Dependence On Foreign Oil

Volume 10, Issue 35: September 2, 2008Politicians Seek to Exploit Unwarranted Fears of Foreign Oil

The United States gets about two-thirds of the oil it consumes from foreign producers.

This worries many Americans, and politicians know an opportunity when they see one. Consistent with the political tradition of turning fear into votes, both Barack Obama and John McCain propose breaking the U.S. "addiction" to foreign oil. In his latest op-ed, Ivan Eland, director of the Independent Institute's Center on Peace & Liberty, argues that dependence on foreign oil is nothing to fear.

Eland argues that although oil is a "strategic" commodity in the narrow sense that military vehicles run on oil derivatives, the United States could ably fight a regional war by relying on domestic supplies alone: the U.S. produces about 1.8 billion barrels of oil barrels annually, almost 13 times the amount used by the U.S. military for the Iraq and Afghanistan wars at their height. A war that shut down oil distribution from the Middle East (the source of one-fifth of U.S. oil imports) would raise oil prices, but the U.S. economy is resilient enough to withstand such a supply shock. (Consider Germany: oil prices there rose 211 percent from late 1998 to late 2000, but economic growth continued at a respectable rate.)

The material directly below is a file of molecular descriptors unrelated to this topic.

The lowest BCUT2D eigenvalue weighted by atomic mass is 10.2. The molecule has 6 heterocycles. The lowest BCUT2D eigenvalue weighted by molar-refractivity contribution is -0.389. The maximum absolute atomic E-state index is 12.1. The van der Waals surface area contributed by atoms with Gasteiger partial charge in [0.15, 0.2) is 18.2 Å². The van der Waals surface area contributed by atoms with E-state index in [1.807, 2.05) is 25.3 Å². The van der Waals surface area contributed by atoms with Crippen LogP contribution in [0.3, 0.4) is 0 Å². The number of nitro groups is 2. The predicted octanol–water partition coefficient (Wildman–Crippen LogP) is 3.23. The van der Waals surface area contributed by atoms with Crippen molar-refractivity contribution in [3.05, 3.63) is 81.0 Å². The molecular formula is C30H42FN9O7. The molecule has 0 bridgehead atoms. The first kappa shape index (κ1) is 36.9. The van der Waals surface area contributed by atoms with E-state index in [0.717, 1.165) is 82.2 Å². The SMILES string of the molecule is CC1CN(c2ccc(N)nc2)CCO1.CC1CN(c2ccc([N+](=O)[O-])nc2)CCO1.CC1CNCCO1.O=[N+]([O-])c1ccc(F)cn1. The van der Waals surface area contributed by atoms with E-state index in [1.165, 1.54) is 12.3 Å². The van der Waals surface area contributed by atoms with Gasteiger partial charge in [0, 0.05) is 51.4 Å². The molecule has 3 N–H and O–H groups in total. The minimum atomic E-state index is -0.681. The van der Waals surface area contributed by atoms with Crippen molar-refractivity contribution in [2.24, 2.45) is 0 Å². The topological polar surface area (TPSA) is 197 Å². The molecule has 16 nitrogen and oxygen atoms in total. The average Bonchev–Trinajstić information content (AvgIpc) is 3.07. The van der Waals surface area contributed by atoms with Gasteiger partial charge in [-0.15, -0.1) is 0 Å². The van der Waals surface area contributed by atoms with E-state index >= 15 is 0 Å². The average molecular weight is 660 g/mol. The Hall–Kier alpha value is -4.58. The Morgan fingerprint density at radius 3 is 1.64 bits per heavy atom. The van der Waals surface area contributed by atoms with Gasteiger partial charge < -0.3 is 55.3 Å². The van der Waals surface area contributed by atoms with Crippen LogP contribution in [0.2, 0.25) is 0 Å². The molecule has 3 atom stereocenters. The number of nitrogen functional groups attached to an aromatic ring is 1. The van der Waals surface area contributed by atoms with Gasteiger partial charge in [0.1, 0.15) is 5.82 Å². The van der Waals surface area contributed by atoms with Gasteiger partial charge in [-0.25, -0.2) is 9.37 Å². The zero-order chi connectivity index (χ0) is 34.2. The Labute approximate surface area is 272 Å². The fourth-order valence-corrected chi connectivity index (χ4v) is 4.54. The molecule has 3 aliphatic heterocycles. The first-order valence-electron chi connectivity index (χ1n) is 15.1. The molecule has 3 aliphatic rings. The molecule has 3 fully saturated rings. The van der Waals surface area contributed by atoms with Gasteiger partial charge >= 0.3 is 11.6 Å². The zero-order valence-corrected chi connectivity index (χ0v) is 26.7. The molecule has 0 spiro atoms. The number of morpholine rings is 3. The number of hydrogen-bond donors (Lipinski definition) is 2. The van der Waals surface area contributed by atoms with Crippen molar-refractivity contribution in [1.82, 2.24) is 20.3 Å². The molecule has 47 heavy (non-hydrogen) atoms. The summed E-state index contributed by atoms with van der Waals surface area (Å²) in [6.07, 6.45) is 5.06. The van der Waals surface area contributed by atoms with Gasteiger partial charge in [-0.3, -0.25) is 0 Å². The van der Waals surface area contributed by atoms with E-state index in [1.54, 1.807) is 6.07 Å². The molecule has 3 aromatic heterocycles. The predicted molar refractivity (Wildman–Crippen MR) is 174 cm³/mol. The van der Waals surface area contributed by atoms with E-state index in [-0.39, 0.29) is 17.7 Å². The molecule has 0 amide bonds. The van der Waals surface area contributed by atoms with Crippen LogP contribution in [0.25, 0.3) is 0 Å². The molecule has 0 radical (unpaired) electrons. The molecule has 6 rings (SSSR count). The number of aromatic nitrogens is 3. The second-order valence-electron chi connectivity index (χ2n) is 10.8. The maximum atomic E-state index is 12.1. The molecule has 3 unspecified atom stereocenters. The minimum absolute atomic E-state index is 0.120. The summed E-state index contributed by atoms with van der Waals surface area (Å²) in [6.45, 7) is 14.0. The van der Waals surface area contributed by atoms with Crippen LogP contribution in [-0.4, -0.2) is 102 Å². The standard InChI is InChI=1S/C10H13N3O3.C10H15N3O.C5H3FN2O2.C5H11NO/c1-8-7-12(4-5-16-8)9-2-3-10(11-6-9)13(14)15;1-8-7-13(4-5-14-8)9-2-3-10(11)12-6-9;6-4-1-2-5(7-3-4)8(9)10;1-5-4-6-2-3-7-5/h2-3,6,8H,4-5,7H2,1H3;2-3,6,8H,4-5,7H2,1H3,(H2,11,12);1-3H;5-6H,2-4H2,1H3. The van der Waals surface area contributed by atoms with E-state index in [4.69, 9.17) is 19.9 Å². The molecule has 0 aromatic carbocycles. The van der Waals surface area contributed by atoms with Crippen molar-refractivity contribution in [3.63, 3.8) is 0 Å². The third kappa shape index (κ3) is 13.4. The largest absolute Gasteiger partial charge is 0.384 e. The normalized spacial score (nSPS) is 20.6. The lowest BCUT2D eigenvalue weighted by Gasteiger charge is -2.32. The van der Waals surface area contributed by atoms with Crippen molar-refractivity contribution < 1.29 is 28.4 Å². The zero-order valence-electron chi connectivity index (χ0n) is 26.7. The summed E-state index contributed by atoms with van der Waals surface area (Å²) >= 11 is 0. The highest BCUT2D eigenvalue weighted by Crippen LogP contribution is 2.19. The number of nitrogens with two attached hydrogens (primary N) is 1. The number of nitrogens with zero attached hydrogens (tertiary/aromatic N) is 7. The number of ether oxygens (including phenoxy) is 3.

"Of course, a war anywhere in the world will cause the price of oil to go up," writes Eland. "But about 80 percent of U.S. semiconductor imports come from East Asia, yet the media doesn't constantly run hysterical stories on price spikes in semiconductors or on the horrible U.S. dependence on East Asian semiconductors. And the politicians don't talk about using the U.S. military to safeguard such supplies from East Asia."

"U.S. Dependence on Foreign Oil: Why We Shouldn't Be Alarmed," by Ivan Eland (9/1/08)

"Do We Need to Go to War for Oil?" by David R. Henderson (9/1/07)

The Empire Has No Clothes: U.S. Foreign Policy Exposed (Updated Edition), by Ivan Eland

Center on Peace & Liberty (Ivan Eland, Director)